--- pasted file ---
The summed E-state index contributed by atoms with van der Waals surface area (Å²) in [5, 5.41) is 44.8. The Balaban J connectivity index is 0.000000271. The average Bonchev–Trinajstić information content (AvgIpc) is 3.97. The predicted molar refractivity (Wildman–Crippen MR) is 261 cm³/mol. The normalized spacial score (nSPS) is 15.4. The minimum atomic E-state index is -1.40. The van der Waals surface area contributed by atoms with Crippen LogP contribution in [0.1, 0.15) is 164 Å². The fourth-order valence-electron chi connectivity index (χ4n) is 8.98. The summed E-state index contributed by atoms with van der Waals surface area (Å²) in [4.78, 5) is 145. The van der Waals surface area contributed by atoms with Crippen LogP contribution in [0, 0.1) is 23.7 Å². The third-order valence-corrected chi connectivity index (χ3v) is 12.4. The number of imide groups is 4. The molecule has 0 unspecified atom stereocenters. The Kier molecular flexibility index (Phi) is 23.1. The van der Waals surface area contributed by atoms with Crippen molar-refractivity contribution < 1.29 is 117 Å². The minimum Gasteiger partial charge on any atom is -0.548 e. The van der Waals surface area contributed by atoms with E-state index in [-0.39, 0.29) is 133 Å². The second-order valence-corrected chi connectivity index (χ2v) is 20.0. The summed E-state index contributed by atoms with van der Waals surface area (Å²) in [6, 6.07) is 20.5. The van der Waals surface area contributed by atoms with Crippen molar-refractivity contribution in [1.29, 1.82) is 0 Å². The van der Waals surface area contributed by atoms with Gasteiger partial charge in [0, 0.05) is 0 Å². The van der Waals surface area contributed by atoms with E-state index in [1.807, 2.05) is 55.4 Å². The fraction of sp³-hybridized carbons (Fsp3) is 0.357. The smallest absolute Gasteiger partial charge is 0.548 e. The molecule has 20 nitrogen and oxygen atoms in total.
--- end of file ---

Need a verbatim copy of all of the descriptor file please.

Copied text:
The summed E-state index contributed by atoms with van der Waals surface area (Å²) in [5, 5.41) is 44.8. The Balaban J connectivity index is 0.000000271. The average Bonchev–Trinajstić information content (AvgIpc) is 3.97. The predicted molar refractivity (Wildman–Crippen MR) is 261 cm³/mol. The normalized spacial score (nSPS) is 15.4. The minimum atomic E-state index is -1.40. The van der Waals surface area contributed by atoms with Crippen LogP contribution in [0.1, 0.15) is 164 Å². The fourth-order valence-electron chi connectivity index (χ4n) is 8.98. The summed E-state index contributed by atoms with van der Waals surface area (Å²) in [4.78, 5) is 145. The van der Waals surface area contributed by atoms with Crippen LogP contribution in [0, 0.1) is 23.7 Å². The third-order valence-corrected chi connectivity index (χ3v) is 12.4. The number of imide groups is 4. The molecule has 0 unspecified atom stereocenters. The Kier molecular flexibility index (Phi) is 23.1. The van der Waals surface area contributed by atoms with Crippen molar-refractivity contribution < 1.29 is 117 Å². The minimum Gasteiger partial charge on any atom is -0.548 e. The van der Waals surface area contributed by atoms with E-state index in [-0.39, 0.29) is 133 Å². The second-order valence-corrected chi connectivity index (χ2v) is 20.0. The summed E-state index contributed by atoms with van der Waals surface area (Å²) in [6, 6.07) is 20.5. The van der Waals surface area contributed by atoms with Crippen molar-refractivity contribution in [1.29, 1.82) is 0 Å². The van der Waals surface area contributed by atoms with Gasteiger partial charge in [0, 0.05) is 0 Å². The van der Waals surface area contributed by atoms with E-state index in [1.807, 2.05) is 55.4 Å². The fraction of sp³-hybridized carbons (Fsp3) is 0.357. The smallest absolute Gasteiger partial charge is 0.548 e. The molecule has 20 nitrogen and oxygen atoms in total.